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#52 in Testing

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Taskcluster API Client

This library is a complete interface to Taskcluster in Rust. It provides asynchronous interfaces for all Taskcluster API methods, as well as a few utility functions.


See docs.rs for detailed usage information.


This library is co-versioned with Taskcluster itself. That is, a client with version x.y.z contains API methods corresponding to Taskcluster version x.y.z. Taskcluster is careful to maintain API compatibility, and guarantees it within a major version. That means that any client with version x.* will work against any Taskcluster services at version x.*, and is very likely to work for many other major versions of the Taskcluster services. Any incompatibilities are noted in the Changelog.


Taskcluster Client for Rust

For a general guide to using Taskcluster clients, see Calling Taskcluster APIs.

This client is a convenience wrapper around reqwest that provides named functions for each API endpoint and adds functionality such as authentication and retries.



Before calling an API end-point, you'll need to build a client, using the ClientBuilder type. This allows construction of a client with only the necessary features, following the builder pattern. You must at least supply a root URL to identify the Taskcluster deployment to which the API calls should be directed.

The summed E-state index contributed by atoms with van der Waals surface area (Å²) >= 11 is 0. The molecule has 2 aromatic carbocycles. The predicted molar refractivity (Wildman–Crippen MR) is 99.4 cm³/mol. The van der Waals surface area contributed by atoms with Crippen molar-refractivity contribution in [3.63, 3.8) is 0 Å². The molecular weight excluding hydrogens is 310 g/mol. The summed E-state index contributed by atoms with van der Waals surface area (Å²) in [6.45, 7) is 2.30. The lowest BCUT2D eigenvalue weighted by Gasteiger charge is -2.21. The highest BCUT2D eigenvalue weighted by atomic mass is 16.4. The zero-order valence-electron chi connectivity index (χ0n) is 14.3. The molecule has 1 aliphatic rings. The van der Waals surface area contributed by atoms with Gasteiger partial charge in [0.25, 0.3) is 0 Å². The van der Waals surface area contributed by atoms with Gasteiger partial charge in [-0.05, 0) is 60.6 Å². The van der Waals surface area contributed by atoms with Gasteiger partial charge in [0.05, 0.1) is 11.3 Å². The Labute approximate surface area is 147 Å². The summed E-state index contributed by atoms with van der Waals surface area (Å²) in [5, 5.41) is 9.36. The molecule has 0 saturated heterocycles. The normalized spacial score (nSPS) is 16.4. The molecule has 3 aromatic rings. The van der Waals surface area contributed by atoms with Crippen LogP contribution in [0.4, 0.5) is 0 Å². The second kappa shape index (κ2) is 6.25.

There is a type for each service, e.g., Queue and Auth. Each service type defines functions spepcific to the API endpoints for that service. Each has a new associated function that takes an Into<ClientBuilder>. As a shortcut, you may pass a string to new that will be treated as a root URL.

Here is a simple setup and use of an un-authenticated client:

use taskcluster::Auth;
let auth = Auth::new(root_url)?;
let resp = auth.client("static/taskcluster/root").await?;
assert_eq!(resp, json!({"clientId": "static/taskcluster/root"}));

Here is an example with credentials provided, in this case via the standard environment variables.

use std::env;
use taskcluster::{ClientBuilder, Queue, Credentials};
let creds = Credentials::from_env()?;
let root_url = env::var("TASKCLUSTER_ROOT_URL").unwrap();
let client = Queue::new(ClientBuilder::new(&root_url).credentials(creds))?;